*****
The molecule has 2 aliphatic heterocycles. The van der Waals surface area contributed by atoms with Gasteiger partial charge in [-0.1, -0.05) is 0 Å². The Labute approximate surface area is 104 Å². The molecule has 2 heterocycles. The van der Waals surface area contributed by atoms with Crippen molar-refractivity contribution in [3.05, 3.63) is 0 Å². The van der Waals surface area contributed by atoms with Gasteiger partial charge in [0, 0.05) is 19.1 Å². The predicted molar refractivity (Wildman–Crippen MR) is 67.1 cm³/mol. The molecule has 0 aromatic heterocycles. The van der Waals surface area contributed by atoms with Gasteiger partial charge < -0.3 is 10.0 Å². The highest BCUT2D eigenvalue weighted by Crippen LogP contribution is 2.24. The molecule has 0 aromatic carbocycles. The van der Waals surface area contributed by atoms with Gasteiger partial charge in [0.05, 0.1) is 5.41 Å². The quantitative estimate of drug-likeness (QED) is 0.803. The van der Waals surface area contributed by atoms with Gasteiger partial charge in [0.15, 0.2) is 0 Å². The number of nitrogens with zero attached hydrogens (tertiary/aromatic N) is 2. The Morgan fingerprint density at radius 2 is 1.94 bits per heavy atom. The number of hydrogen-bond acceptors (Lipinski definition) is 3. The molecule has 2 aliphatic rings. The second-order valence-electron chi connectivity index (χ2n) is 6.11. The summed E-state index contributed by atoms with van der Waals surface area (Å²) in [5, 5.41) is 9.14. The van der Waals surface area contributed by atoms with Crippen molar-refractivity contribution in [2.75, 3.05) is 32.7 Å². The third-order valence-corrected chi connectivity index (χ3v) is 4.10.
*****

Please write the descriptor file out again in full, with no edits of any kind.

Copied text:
The molecule has 2 aliphatic heterocycles. The van der Waals surface area contributed by atoms with Gasteiger partial charge in [-0.1, -0.05) is 0 Å². The Labute approximate surface area is 104 Å². The molecule has 2 heterocycles. The van der Waals surface area contributed by atoms with Crippen molar-refractivity contribution in [3.05, 3.63) is 0 Å². The van der Waals surface area contributed by atoms with Gasteiger partial charge in [0, 0.05) is 19.1 Å². The predicted molar refractivity (Wildman–Crippen MR) is 67.1 cm³/mol. The molecule has 0 aromatic heterocycles. The van der Waals surface area contributed by atoms with Gasteiger partial charge < -0.3 is 10.0 Å². The highest BCUT2D eigenvalue weighted by Crippen LogP contribution is 2.24. The molecule has 0 aromatic carbocycles. The van der Waals surface area contributed by atoms with Gasteiger partial charge in [0.05, 0.1) is 5.41 Å². The quantitative estimate of drug-likeness (QED) is 0.803. The van der Waals surface area contributed by atoms with Gasteiger partial charge in [0.15, 0.2) is 0 Å². The number of nitrogens with zero attached hydrogens (tertiary/aromatic N) is 2. The Morgan fingerprint density at radius 2 is 1.94 bits per heavy atom. The number of hydrogen-bond acceptors (Lipinski definition) is 3. The molecule has 2 aliphatic rings. The second-order valence-electron chi connectivity index (χ2n) is 6.11. The summed E-state index contributed by atoms with van der Waals surface area (Å²) in [5, 5.41) is 9.14. The van der Waals surface area contributed by atoms with Crippen molar-refractivity contribution in [2.75, 3.05) is 32.7 Å². The third-order valence-corrected chi connectivity index (χ3v) is 4.10.